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Seanan McGuire
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A Game of Thrones

A Game of Thrones  - George R.R. Martin I've always been a huge fantasy fan, but apparently I have completely different tastes in fantasy than the rest of fandom. I enjoy some epic fantasy, but I've never been able to get into the "greats". Tolkien: bored me. Jordan: I swore never to start until he finished writing the series. Goodkind: also bored me. And then we come to Martin, who is apparently the next great epic fantasy author.

I feel like I'm really harsh on this book because it's just so over-hyped, what with the HBO series starting. I definitely judged it with a critical eye while reading, nitpicking writing and storytelling style, simply because of all the 5 star reviews.

I did enjoy parts of it, but I really didn't think it was worth the hype. Martin's writing was plain and functional - it got the job done without descending too often into purple prose. I thought he repeated certain phrases overly frequently ('sweet sister' being the one that annoyed me most). This was probably a stylistic choice but was definitely noticeable. I don't mind dark and gritty but I thought the sex and pointless violence was a little over the top. I didn't find many of his characters sympathetic or even likable.

Mostly I found the plot predictable, and the characters uninteresting. After the first few chapters, I really only cared about the plot threads of Tyrion and Arya. Dany, I couldn't care less about; while I'm sure her story will become more involved with the other characters later, her threads in this books felt really extraneous woven among the story of the Starks, and I found myself skimming through her chapters a lot because I really wasn't interested in her and brother (although I will admit to cheering when... her brother died, just because I couldn't stand him). Sansa, I just wanted to slap. Catelyn, too, at times, although she at least was a strong woman; she just made some really terrible choices. I think Sansa inherited bad decision-making from her mother. Catelyn's sister and her son creeped me out. The Wall chapters were decent, and Jon was a character that could have been interesting, but his characterization fell flat. I liked his friend whose name I can't remember - the awkward, overweight kid that was bullied.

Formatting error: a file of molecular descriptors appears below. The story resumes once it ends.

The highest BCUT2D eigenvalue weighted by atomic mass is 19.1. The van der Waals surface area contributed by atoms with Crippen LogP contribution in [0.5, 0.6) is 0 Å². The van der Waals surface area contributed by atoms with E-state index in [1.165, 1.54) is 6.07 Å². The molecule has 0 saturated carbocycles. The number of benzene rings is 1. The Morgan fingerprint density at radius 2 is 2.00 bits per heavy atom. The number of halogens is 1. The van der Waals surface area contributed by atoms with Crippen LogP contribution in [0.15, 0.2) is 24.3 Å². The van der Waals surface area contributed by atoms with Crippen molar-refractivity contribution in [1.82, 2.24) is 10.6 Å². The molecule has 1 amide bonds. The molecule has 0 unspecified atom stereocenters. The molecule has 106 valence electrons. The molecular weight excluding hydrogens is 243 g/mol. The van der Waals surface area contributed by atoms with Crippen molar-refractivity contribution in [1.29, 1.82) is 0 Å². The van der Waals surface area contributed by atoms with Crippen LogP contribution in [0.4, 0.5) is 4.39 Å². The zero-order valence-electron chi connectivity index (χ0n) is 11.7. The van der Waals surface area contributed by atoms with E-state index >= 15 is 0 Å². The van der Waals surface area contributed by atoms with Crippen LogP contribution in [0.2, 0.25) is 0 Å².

For all my criticisms, I was glad to read this one so I can speak from a knowledgeable position when other people talk about it. Just to see how the story goes, I will probably read the next books when I can get them from the library, but I won't rush out to buy them.